Monday, February 6, 2012

1965 – Daytona ARCA 250 Captured by Iggy Katona

Daytona Beach, Fla. (February 6, 1965) - Iggy Katona of Willis, Mich., a 47-year-old veteran of Midwest tracks, won a wild and confused 250-mile Automobile Racing Club of America (ARCA) championship race Sunday.


He survived spins, smashes and penalties, which weeded out six others who led at various stages, and finished two car lengths in front of Andy Hampton of Louisville, Ky. Benny Parsons of Detroit finished in the bunch with Katona and Hampton but was one lap behind and placed third. All three drove 1964 Fords.

Six caution flags flew a total of 29 of the 100 laps around the 2.5-mile Daytona International Speedway. This slowed the pace to 132.684 miles per hour compared to the ARCA record of 154.103 miles per hour set by Nelson Stacy of Daytona Beach last year.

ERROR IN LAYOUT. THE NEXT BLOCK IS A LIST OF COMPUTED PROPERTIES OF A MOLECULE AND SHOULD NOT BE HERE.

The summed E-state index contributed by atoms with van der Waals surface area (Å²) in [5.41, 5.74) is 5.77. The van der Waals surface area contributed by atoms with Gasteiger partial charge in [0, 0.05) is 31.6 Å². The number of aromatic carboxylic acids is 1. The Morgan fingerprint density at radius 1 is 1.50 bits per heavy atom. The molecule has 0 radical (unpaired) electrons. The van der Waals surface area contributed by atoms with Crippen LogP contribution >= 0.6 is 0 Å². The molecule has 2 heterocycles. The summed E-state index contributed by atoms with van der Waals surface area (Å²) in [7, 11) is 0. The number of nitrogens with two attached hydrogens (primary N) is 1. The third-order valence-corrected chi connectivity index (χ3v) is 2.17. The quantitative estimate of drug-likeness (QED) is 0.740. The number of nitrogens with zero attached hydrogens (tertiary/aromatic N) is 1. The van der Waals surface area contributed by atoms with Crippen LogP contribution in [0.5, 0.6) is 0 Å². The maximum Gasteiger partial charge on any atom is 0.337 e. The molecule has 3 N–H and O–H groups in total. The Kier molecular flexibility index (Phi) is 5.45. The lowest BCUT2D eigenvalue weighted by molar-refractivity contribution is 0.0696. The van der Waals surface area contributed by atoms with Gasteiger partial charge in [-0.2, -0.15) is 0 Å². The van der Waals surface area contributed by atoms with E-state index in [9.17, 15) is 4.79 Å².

The ARCA drivers, more accustomed to shorter Midwest tracks where they race in the summer, nevertheless put caution aside and thrilled the crowd of about 10,000 by running full tilt when turned loose.

Four sensational crashes sent one driver to the field hospital. He was Rich Clement of Chicago, who was treated for bruises and released. Clement crashed into the outside concrete wall coming off the west turn.

Jack Bowsher of Springfield, Ohio, who started in the pole in a 1965 Ford, led for several laps but was penalized for passing the pace car on a regrouping of the field during a caution flag. He would finish fifth.

Harry Pick of Cicero, Ill., took a similar penalty of several seconds holdup in the pits and was fourth in a 1964 Mercury.

Results –
1. Iggy Katona
2. Andy Hampton
3. Benny Parsons
4. Harry Pick
5. Jack Bowsher
6. Ralph O’ Day
7. Blaine Kaufman
8. Junior Spencer
9. Danny Byrd
10. Harold Smith
11. Clyde Parker
12. John Baker
13. Mike Brown
14. Johnny Ditch
15. Dick Freeman
16. Jack Shanklin
17. Jerry Norris
18. Ed Grady
19. Rich Clement
20. Tony Bolick
21. Gene Ploughe
22. Don Arnold
23. Jack Pickens
24. Willie Schweibert

1 comment:

  1. Great Stuff! From an ERA of Racing.

    ReplyDelete